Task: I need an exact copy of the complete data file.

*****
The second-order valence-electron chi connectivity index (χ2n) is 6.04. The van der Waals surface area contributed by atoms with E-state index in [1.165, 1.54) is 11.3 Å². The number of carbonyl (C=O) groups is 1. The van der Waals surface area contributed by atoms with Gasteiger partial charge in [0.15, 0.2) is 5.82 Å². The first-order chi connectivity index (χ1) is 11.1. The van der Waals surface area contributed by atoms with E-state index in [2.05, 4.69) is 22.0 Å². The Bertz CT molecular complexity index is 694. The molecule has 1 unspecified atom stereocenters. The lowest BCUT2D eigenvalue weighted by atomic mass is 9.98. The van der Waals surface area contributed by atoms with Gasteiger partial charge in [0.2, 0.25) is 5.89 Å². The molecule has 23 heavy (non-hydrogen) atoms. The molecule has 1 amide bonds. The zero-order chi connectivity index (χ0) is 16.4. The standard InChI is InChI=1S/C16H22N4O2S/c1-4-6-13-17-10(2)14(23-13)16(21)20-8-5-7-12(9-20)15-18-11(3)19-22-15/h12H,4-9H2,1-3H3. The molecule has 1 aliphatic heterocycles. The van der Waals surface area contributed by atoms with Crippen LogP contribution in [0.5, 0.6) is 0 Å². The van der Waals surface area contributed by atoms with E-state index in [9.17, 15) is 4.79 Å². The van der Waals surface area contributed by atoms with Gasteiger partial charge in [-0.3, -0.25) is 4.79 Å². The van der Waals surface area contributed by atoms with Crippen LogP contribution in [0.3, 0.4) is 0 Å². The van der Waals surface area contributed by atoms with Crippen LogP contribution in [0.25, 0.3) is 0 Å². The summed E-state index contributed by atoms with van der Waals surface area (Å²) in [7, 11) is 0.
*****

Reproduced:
The second-order valence-electron chi connectivity index (χ2n) is 6.04. The van der Waals surface area contributed by atoms with E-state index in [1.165, 1.54) is 11.3 Å². The number of carbonyl (C=O) groups is 1. The van der Waals surface area contributed by atoms with Gasteiger partial charge in [0.15, 0.2) is 5.82 Å². The first-order chi connectivity index (χ1) is 11.1. The van der Waals surface area contributed by atoms with E-state index in [2.05, 4.69) is 22.0 Å². The Bertz CT molecular complexity index is 694. The molecule has 1 unspecified atom stereocenters. The lowest BCUT2D eigenvalue weighted by atomic mass is 9.98. The van der Waals surface area contributed by atoms with Gasteiger partial charge in [0.2, 0.25) is 5.89 Å². The molecule has 23 heavy (non-hydrogen) atoms. The molecule has 1 amide bonds. The zero-order chi connectivity index (χ0) is 16.4. The standard InChI is InChI=1S/C16H22N4O2S/c1-4-6-13-17-10(2)14(23-13)16(21)20-8-5-7-12(9-20)15-18-11(3)19-22-15/h12H,4-9H2,1-3H3. The molecule has 1 aliphatic heterocycles. The van der Waals surface area contributed by atoms with Crippen LogP contribution in [0.5, 0.6) is 0 Å². The van der Waals surface area contributed by atoms with E-state index in [9.17, 15) is 4.79 Å². The van der Waals surface area contributed by atoms with Gasteiger partial charge in [-0.3, -0.25) is 4.79 Å². The van der Waals surface area contributed by atoms with Crippen LogP contribution in [0.3, 0.4) is 0 Å². The van der Waals surface area contributed by atoms with Crippen LogP contribution in [0.25, 0.3) is 0 Å². The summed E-state index contributed by atoms with van der Waals surface area (Å²) in [7, 11) is 0.